You don't have to hang around law school related forums, blogs, or other internet resources long before being exposed to the abbreviation TTT, which stands for Third Tier Toilet. The origins of this term seem to be a bit nebulous. Apparently, it was first used to describe poorly ranked colleges rather than law schools.
Regardless of where the term originated, today it is used (rather imprecisely) to describe "bad" law schools. The term is used both by supercilious elite law students/graduates (such as those who post at autoadmit) to denigrate the masses and by disgruntled non-elite students/graduates in reaction to their less than stellar job prospects.
The imprecise application of the term, however, can mislead students seeking to enroll in law school. Folks at autoadmit, for example, may go as far as to call Georgetown (at T14 school) a TTT. This leaves many with the impression that the label "TTT" is the byproduct of snobbery - people from better schools just looking down their noses at lesser institutions. They, therefore, ignore warnings about their TTT's because they consider all such advice to be suspect.
The actual term "Third Tier Toilet" is also misleading. The top 100 law schools ranked by US News and World Report, are ranked above the third tier. Many people reason that if their school escapes being classified at below the top 100 (or is only occasionally ranked outside the top 100), they are safe from the fate that awaits those who attended third tier (or lower) ranked schools. Surely, they assume, a better ranked tier 2 or any tier 1 is a sound investment.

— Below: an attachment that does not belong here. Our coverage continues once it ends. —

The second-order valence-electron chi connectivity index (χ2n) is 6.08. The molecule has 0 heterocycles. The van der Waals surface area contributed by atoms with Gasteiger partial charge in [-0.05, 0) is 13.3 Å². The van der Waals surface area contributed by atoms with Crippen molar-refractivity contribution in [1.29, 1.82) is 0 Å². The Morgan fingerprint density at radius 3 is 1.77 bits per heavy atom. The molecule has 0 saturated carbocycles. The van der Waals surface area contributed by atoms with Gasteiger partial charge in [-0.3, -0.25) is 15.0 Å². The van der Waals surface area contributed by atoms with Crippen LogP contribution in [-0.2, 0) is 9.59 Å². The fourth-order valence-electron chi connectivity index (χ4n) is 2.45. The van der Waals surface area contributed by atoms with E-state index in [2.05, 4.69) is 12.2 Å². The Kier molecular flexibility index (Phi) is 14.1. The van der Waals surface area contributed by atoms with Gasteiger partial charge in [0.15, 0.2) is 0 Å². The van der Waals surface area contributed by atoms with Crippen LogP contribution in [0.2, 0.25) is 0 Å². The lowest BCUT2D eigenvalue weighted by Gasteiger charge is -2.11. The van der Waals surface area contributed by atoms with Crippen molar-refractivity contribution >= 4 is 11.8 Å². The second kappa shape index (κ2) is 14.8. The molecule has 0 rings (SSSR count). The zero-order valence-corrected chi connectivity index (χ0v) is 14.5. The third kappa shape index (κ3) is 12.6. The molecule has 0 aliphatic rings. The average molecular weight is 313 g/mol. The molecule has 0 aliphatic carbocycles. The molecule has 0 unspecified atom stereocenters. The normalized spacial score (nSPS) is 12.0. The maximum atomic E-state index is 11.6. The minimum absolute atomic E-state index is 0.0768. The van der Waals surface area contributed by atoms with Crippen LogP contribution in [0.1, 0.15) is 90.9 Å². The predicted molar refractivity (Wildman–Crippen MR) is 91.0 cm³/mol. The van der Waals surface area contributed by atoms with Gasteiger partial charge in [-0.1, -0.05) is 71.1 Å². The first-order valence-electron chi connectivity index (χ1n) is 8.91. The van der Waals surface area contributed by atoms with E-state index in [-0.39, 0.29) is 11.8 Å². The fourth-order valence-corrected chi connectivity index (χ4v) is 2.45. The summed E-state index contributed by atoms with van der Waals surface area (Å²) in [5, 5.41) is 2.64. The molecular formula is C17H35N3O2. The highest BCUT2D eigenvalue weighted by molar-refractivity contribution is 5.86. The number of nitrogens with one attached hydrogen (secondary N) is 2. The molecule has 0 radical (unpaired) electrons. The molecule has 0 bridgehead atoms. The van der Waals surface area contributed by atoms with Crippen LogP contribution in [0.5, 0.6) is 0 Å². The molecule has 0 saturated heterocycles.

This is not true. TTT's are not necessarily schools that rank below the top 100. Rather they are schools that offer disappointing career opportunities. Most schools outside of the top 14 (maybe top 25) send only a small percentage to the large firms via summer associate programs (even during good times). Other students may get decent job opportunities, but usually these pay well below $100k. The rest of the students are left to rely on family connections, usually ill fated networking attempts, or settling for small firm settlement mills or temp work. Many, either out of frustration or necessity, abandon law altogether.
Some people may not like referring to their school as a "toilet" especially if it takes good grades, solid recommendations, and 160+ LSAT scores to get in. I, however, think it's a fair description of a school (regardless of its other credentials) that sucks in unwitting students with promises of great careers, convinces them to work themselves silly while bowing down their professors, and then leaves a substantial number (if not a majority) of them without any option to find decent paying work.
This describes plenty of so called first and second tier schools. Sitting in your mom's basement staring at your American, Villanova, or Pitt law degree and wondering how you'll ever make a living is just as depressing as doing the same if you have a Suffolk, Roger Williams, or Elon law degree on the wall.